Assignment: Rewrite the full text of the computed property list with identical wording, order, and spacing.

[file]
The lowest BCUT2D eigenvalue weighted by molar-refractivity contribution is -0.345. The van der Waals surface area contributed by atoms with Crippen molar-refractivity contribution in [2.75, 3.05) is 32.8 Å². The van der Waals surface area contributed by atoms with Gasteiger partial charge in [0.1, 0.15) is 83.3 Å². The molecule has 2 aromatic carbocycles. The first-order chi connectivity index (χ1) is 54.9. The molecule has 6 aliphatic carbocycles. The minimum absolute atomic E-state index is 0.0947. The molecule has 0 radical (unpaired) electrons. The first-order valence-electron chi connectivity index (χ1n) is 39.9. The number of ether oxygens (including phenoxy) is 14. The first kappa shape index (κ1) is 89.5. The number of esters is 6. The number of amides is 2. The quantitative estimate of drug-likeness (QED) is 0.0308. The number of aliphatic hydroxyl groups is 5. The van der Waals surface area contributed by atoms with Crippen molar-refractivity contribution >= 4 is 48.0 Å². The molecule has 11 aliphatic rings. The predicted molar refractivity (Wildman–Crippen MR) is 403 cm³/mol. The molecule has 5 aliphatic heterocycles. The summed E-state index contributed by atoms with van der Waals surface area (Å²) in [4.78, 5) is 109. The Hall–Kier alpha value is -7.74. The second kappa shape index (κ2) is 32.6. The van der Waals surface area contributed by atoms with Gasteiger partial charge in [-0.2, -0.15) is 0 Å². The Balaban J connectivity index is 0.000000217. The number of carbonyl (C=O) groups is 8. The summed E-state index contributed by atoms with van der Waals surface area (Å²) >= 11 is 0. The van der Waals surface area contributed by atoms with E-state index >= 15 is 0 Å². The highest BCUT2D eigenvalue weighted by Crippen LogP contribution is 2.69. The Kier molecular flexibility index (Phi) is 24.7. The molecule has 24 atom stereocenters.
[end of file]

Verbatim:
The lowest BCUT2D eigenvalue weighted by molar-refractivity contribution is -0.345. The van der Waals surface area contributed by atoms with Crippen molar-refractivity contribution in [2.75, 3.05) is 32.8 Å². The van der Waals surface area contributed by atoms with Gasteiger partial charge in [0.1, 0.15) is 83.3 Å². The molecule has 2 aromatic carbocycles. The first-order chi connectivity index (χ1) is 54.9. The molecule has 6 aliphatic carbocycles. The minimum absolute atomic E-state index is 0.0947. The molecule has 0 radical (unpaired) electrons. The first-order valence-electron chi connectivity index (χ1n) is 39.9. The number of ether oxygens (including phenoxy) is 14. The first kappa shape index (κ1) is 89.5. The number of esters is 6. The number of amides is 2. The quantitative estimate of drug-likeness (QED) is 0.0308. The number of aliphatic hydroxyl groups is 5. The van der Waals surface area contributed by atoms with Crippen molar-refractivity contribution >= 4 is 48.0 Å². The molecule has 11 aliphatic rings. The predicted molar refractivity (Wildman–Crippen MR) is 403 cm³/mol. The molecule has 5 aliphatic heterocycles. The summed E-state index contributed by atoms with van der Waals surface area (Å²) in [4.78, 5) is 109. The Hall–Kier alpha value is -7.74. The second kappa shape index (κ2) is 32.6. The van der Waals surface area contributed by atoms with Gasteiger partial charge in [-0.2, -0.15) is 0 Å². The Balaban J connectivity index is 0.000000217. The number of carbonyl (C=O) groups is 8. The summed E-state index contributed by atoms with van der Waals surface area (Å²) >= 11 is 0. The van der Waals surface area contributed by atoms with E-state index >= 15 is 0 Å². The highest BCUT2D eigenvalue weighted by Crippen LogP contribution is 2.69. The Kier molecular flexibility index (Phi) is 24.7. The molecule has 24 atom stereocenters.